Within the last decade, the methods artists must take to be noticed by galleries has changed significantly. Through the advent and exponential growth of web-based and social technologies, the art world has become a global marketplace operating twenty-four hours a day, seven days a week.
With such vast windows of communication and commerce open and available to both artists and galleries, the paradigm of propositioning one another has greatly changed.
In this evolving landscape, how can artists get noticed by a gallery? And, what is the best way to approach them now?
We talked with gallerist Erica Berkowitz of Haven Art Gallery in Long Island to get a gallery owner’s perspective on what works. Here are her top 7 tips:
Don’t Underestimate the Importance of Your Online Footprint
Web presence is extremely important in getting noticed and considered by galleries. The more online appearances you have, the better the SEO visibility and overall chance of being seen.
Websites are Still Relevant
Make sure yours is clean-cut and updated with your most recent body of work, relevant links, and C.V.
Maximize Social Media Channels
Social media is still mostly free and serves as a living, breathing archive of your work. Remain active on all channels by posting, engaging with your audience, using hashtags, and being consistent with your posting times.
Remember: This is one of your digital storefronts. Professionalism is of the utmost importance.
Keep Your Pricing Consistent
Do not expect a gallery to be pleased if they find out that you have doubled your prices to cover the the cost of their commission. The financial sacrifices of taking a hit on your commission will contribute to the greater exposure and overall growth of your career and marketplace as an artist.
Reach Out to Press
Many online art blogs and art pages on social media have open submission policies. Take the time to follow their submission guidelines, too. Many of these online art forums have a large readership and you never know who could be following the blog. The reach you may obtain through their features could become exponential.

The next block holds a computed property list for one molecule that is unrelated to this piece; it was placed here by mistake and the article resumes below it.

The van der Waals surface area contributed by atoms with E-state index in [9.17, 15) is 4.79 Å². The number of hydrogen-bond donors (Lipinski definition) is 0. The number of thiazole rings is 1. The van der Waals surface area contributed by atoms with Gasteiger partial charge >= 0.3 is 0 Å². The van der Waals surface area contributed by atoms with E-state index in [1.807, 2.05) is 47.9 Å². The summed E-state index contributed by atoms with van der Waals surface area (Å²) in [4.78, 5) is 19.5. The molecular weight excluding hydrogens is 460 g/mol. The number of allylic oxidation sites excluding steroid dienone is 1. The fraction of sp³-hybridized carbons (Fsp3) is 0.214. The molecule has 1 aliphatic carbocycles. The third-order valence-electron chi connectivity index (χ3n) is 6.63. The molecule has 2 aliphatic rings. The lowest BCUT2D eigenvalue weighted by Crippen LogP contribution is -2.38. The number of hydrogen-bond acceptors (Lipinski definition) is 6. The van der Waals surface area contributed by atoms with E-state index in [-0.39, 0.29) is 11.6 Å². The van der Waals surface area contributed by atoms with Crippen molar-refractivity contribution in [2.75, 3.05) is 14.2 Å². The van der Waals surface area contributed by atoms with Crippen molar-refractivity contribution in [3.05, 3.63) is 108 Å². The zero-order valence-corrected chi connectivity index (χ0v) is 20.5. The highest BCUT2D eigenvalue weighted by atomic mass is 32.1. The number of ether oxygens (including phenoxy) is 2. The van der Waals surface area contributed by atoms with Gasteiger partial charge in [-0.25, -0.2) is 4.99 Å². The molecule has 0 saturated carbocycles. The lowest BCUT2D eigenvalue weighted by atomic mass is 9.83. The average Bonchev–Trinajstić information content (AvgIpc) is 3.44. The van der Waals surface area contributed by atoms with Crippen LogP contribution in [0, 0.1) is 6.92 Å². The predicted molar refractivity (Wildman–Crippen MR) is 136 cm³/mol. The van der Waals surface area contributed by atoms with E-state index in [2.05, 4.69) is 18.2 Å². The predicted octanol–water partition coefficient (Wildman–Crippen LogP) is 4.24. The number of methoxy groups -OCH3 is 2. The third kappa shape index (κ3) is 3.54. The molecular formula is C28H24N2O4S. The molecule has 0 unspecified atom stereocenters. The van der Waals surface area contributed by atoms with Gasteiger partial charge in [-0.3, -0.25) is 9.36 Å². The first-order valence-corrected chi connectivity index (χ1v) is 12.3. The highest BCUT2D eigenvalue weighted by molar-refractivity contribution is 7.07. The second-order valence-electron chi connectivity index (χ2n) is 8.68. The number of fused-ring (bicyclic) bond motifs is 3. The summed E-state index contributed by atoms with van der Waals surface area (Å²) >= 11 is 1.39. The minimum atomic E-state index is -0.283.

Work With Other Galleries
Most galleries watch their peers and competitors. If you can’t get your dream gallery to reply to your submission, take alternative approaches to be seen by them.
There are plenty of galleries out there who focus on young and emerging artists!
Keep Honing Your Skills
If galleries are not a present option, look into commission work, take classes, or spend some time creating for yourself. Sometimes it’s just a matter of reaching that next level.
Image courtesy of Haven Gallery
You got their attention … now what? What is the best way to approach galleries?
Most galleries will not accept unannounced visits from artists, nor will they always offer portfolio reviews. Make sure to do your research.
Before approaching galleries in their spaces, find out if they are accepting submissions and if they are, verify if they conduct in-person portfolio reviews and if they do, schedule an appointment.
Galleries are fast-paced environments with packed schedules. Do not mistake being turned away in person as an insult but instead a reflection of the busyness of the gallery.
Check their site for their submission policies. Galleries typically have a submissions section on their website. Check their “About” and “Contact” pages for this information.
Another great way to grab the attention of your dream gallery? Present yourself professionally with Artwork Archive. Get inventory, consignment reports, and invoices with the click of a button.
Erica Berkowitz is a co-owner of Haven Gallery in Long Island, New York. She has her Master’s Degree in Contemporary Art from Sotheby’s Institute of Art and has worked locally on Long Island at the Nassau County Museum of Art and the Islip Art Museum. Most recently, she left her position as Director of Last Rites Gallery in NYC for nearly three years to open up her own gallery space. Prior to Directing at Last Rites, she was the Director of Press and Publications at Forum Gallery. She has been working in the art world for over eight years and is also a self-published author. Along with her husband, she has been collecting art for nearly a decade.